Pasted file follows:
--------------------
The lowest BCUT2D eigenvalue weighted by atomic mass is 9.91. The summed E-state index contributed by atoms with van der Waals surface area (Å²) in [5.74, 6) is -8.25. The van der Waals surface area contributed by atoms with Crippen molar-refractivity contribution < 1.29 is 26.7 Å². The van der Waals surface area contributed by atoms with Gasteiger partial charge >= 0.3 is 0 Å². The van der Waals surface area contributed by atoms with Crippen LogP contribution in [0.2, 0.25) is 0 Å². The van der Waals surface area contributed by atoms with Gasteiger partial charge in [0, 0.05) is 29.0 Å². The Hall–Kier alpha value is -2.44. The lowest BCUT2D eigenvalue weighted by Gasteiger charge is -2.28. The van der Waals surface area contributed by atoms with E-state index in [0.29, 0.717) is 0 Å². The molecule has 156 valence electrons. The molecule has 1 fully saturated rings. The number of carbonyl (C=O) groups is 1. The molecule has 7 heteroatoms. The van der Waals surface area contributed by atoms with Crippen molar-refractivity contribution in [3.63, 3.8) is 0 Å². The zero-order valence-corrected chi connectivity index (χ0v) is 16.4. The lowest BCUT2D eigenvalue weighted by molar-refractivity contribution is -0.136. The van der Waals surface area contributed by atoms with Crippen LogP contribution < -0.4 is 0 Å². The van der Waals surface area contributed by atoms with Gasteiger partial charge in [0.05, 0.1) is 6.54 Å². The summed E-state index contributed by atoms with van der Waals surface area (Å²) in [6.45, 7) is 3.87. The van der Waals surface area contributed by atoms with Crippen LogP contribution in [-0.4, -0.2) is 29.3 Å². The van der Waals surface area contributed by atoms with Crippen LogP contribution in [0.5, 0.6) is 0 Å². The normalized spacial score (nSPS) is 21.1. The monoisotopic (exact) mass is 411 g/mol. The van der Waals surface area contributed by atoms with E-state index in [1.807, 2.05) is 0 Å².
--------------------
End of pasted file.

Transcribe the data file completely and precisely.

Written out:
The lowest BCUT2D eigenvalue weighted by atomic mass is 9.91. The summed E-state index contributed by atoms with van der Waals surface area (Å²) in [5.74, 6) is -8.25. The van der Waals surface area contributed by atoms with Crippen molar-refractivity contribution < 1.29 is 26.7 Å². The van der Waals surface area contributed by atoms with Gasteiger partial charge >= 0.3 is 0 Å². The van der Waals surface area contributed by atoms with Crippen LogP contribution in [0.2, 0.25) is 0 Å². The van der Waals surface area contributed by atoms with Gasteiger partial charge in [0, 0.05) is 29.0 Å². The Hall–Kier alpha value is -2.44. The lowest BCUT2D eigenvalue weighted by Gasteiger charge is -2.28. The van der Waals surface area contributed by atoms with E-state index in [0.29, 0.717) is 0 Å². The molecule has 156 valence electrons. The molecule has 1 fully saturated rings. The number of carbonyl (C=O) groups is 1. The molecule has 7 heteroatoms. The van der Waals surface area contributed by atoms with Crippen molar-refractivity contribution in [3.63, 3.8) is 0 Å². The zero-order valence-corrected chi connectivity index (χ0v) is 16.4. The lowest BCUT2D eigenvalue weighted by molar-refractivity contribution is -0.136. The van der Waals surface area contributed by atoms with Crippen LogP contribution < -0.4 is 0 Å². The van der Waals surface area contributed by atoms with Gasteiger partial charge in [0.05, 0.1) is 6.54 Å². The summed E-state index contributed by atoms with van der Waals surface area (Å²) in [6.45, 7) is 3.87. The van der Waals surface area contributed by atoms with Crippen LogP contribution in [-0.4, -0.2) is 29.3 Å². The van der Waals surface area contributed by atoms with Crippen LogP contribution in [0.5, 0.6) is 0 Å². The normalized spacial score (nSPS) is 21.1. The monoisotopic (exact) mass is 411 g/mol. The van der Waals surface area contributed by atoms with E-state index in [1.807, 2.05) is 0 Å².